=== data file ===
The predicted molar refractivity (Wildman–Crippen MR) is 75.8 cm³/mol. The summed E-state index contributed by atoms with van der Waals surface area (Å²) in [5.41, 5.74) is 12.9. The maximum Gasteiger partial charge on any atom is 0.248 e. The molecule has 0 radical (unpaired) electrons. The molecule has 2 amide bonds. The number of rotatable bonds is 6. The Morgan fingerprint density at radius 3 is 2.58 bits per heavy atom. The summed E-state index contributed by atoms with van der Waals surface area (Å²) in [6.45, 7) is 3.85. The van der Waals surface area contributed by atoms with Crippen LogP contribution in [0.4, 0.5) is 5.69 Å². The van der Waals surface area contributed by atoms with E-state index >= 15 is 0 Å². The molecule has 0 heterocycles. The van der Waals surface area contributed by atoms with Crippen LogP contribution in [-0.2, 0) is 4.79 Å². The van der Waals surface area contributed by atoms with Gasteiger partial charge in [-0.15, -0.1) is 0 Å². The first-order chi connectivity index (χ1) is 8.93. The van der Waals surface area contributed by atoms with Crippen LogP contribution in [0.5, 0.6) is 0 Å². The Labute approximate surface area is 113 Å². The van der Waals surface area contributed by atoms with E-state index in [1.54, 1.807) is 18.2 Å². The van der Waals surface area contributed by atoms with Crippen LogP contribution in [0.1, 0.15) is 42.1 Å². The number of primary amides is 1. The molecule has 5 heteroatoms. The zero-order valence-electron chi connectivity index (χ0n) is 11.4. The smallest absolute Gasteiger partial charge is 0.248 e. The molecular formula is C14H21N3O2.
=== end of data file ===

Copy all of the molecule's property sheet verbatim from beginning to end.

The predicted molar refractivity (Wildman–Crippen MR) is 75.8 cm³/mol. The summed E-state index contributed by atoms with van der Waals surface area (Å²) in [5.41, 5.74) is 12.9. The maximum Gasteiger partial charge on any atom is 0.248 e. The molecule has 0 radical (unpaired) electrons. The molecule has 2 amide bonds. The number of rotatable bonds is 6. The Morgan fingerprint density at radius 3 is 2.58 bits per heavy atom. The summed E-state index contributed by atoms with van der Waals surface area (Å²) in [6.45, 7) is 3.85. The van der Waals surface area contributed by atoms with Crippen LogP contribution in [0.4, 0.5) is 5.69 Å². The van der Waals surface area contributed by atoms with E-state index >= 15 is 0 Å². The molecule has 0 heterocycles. The van der Waals surface area contributed by atoms with Crippen LogP contribution in [-0.2, 0) is 4.79 Å². The van der Waals surface area contributed by atoms with Gasteiger partial charge in [-0.15, -0.1) is 0 Å². The first-order chi connectivity index (χ1) is 8.93. The van der Waals surface area contributed by atoms with Crippen LogP contribution in [0.5, 0.6) is 0 Å². The Labute approximate surface area is 113 Å². The van der Waals surface area contributed by atoms with E-state index in [1.54, 1.807) is 18.2 Å². The van der Waals surface area contributed by atoms with Crippen LogP contribution in [0.1, 0.15) is 42.1 Å². The number of primary amides is 1. The molecule has 5 heteroatoms. The zero-order valence-electron chi connectivity index (χ0n) is 11.4. The smallest absolute Gasteiger partial charge is 0.248 e. The molecular formula is C14H21N3O2.